At the end of the day, however, it remained uncertain as to whether and how such steps would actually curb strong Chinese impetus toward continued incremental expansion. As Forbes noted, the outlook of “perpetual low-level contestation” represents a serious challenge for US interest in regional stability. Demand grows for an American strategy that considers the variety of American strengths, policy levers, and interests.

The recent toughening in the Obama government rhetoric against Chinese assertiveness is welcomed, but a more coherent and clear direction in policy is needed. Only the Executive Branch has the full awareness of the strengths of US military, intelligence, economic and political assets, and relationships in Asia to be in a position to come up with a comprehensive and coherent assessment of what can and should be done to deal with China in the gray zone between war and peace in Asia’s disputed seas. Obama’s visit to Asia provides an opportunity to articulate a strategy to deal with the problem. Without it, ambiguity and uncertainty by all concerned will continue to add to regional instability. The content of the US strategy should have three major elements.

1. Follow through on the administration’s initiatives in the rebalance to Asia
US military presence must remain strong as promised by American leaders. Congress needs to support Trade Promotion Authority, allowing Obama to conclude his planned TPP FTA and thereby deepen economic integration with Asia. The president and cabinet leaders need to continue to travel regularly to Asia to show the government’s commitment to vigorous engagement.

2. Build on American strengths in ways that dissuade Chinese intimidation
The already broad and generally welcome American security presence can be strengthened with many of China’s neighbors anxious over China’s coercive tactics on disputed territory. The lesson for China in this case is indirect but obvious—the more it pursues coercive measures, the greater American security integration along China’s rim. Meanwhile, the American image as a cooperative regional partner following broadly accepted international norms would be enhanced by Senate approval of the Law of the Sea Treaty.

3. Target Chinese weaknesses
China’s self-serving policy toward North Korea has enabled repeated provocations by Pyongyang threatening neighboring countries and raising regional tensions. These outcomes are at odds with broad regional interest in stability. The US government should repeatedly press China to bring its policy in line with regional efforts to curb North Korean threats. If China joins the United States, United States policy will be strengthened; if China refuses, it will be shown to all as adverse to broad regional interests, undermining China’s influence.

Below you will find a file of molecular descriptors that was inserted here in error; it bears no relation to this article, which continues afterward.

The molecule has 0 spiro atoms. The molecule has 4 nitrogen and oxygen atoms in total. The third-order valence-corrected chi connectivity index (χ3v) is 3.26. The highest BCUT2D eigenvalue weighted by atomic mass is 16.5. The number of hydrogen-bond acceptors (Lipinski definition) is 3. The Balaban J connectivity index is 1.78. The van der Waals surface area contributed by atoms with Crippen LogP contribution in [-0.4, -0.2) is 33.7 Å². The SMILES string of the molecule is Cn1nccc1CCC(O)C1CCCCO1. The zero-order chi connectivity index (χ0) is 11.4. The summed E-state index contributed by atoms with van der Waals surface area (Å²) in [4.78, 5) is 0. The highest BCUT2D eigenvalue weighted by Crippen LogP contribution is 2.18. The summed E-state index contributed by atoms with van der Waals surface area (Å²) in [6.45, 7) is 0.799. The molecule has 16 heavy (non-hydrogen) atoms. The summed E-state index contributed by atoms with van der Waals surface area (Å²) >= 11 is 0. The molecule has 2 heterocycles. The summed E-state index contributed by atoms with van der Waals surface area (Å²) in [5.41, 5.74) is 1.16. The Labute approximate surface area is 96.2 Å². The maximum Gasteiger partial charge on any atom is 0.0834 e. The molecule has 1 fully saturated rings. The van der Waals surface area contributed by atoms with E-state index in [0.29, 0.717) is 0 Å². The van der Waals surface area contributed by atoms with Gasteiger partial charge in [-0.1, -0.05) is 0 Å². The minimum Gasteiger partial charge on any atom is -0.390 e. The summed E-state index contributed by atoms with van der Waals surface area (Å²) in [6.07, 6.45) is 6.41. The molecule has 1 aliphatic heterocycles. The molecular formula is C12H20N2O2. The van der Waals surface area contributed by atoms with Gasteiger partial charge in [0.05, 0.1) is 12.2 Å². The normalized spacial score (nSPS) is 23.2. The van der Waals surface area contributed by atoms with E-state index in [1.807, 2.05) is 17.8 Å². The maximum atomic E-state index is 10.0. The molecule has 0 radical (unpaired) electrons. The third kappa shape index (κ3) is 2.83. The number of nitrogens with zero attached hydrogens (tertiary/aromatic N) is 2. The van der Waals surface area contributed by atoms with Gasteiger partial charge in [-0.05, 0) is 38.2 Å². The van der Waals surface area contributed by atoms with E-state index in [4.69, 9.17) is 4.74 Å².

China’s uniquely self-righteous pursuit of territorial ambitions at the expense of its neighbors has involved repeated coercive and intimidating actions well beyond international norms generally adhered to by regional governments. The US government should give high priority to calling out China on these wide deviations from world norms. It should repeatedly highlight China’s egregiously broad claim to the South China Sea as questionable and probably unwarranted under international law. It should focus on Chinese naval exercises and other shows of force in sea areas claimed by weaker neighbors for what they are—exercises in intimidation. Whenever China pursues its claims, as it periodically does, with gross violations of international norms involving unilateral trade closures and mass demonstrations and associated violence, the US government needs to speak out strongly and encourage allies and partners to join. Such publicity and the likely self-absorbed indignations of China’s reaction will show to all concerned how China fits poorly with the priorities of regional governments seeking stability and development, and thereby weaken Beijing’s regional standing.

Chinese military forces have advanced area denial against American forces, but they remain weak and vulnerable in several areas, notably anti-submarine warfare. Against this background, American forces can respond to China’s assertive steps in disputed seas with actions that fit within the broad framework of collaboration with allies and partners but send signals likely to register strongly with and presumably deter China. In 2010, the United States conducted a surprise simultaneous surfacing of three SSBN submarines converted to carrying cruise missiles and known as SSGN, in seas near South Korea, the Philippines, and Diego Garcia.5 These very large submarines have conventional fire power that can launch barrages of missiles that would quickly annihilate surface combatants or forces on islands. A replay of the 2010 surprise resurfacing could be done in the East China Sea and the South China Sea. The converted SSBNs could be accompanied by one of the US advanced attack submarines, and perhaps a submarine or two from Japan and/or Australia. As in the case of the 2010 surprise resurfacing, little government publicity needs to be devoted to the event. Strategic planners throughout the region will get the message clearly—China has no match for these weapons systems and should proceed with caution in challenging US interests in regional stability.


1. “Testimony of Daniel Russel, Senate Foreign Relations Committee,” March 4, 2014.

2. “Philippines lodges protest over ships ‘blocked’ by China,” New Straits Times, March 11, 2014.

3. “Japan, US differ on China in talks on ‘grey zone’ military threats,” Reuters, March 9, 2014.

4. “Hearing on China and the Evolving Security Dynamics in East Asia, US China Economic and Security Review Commission,” March 13, 2014.

5. Mark Thompson, “US Missiles Deployed Near China Send a Message,” Time, July 8,,8599,2002378,00.html.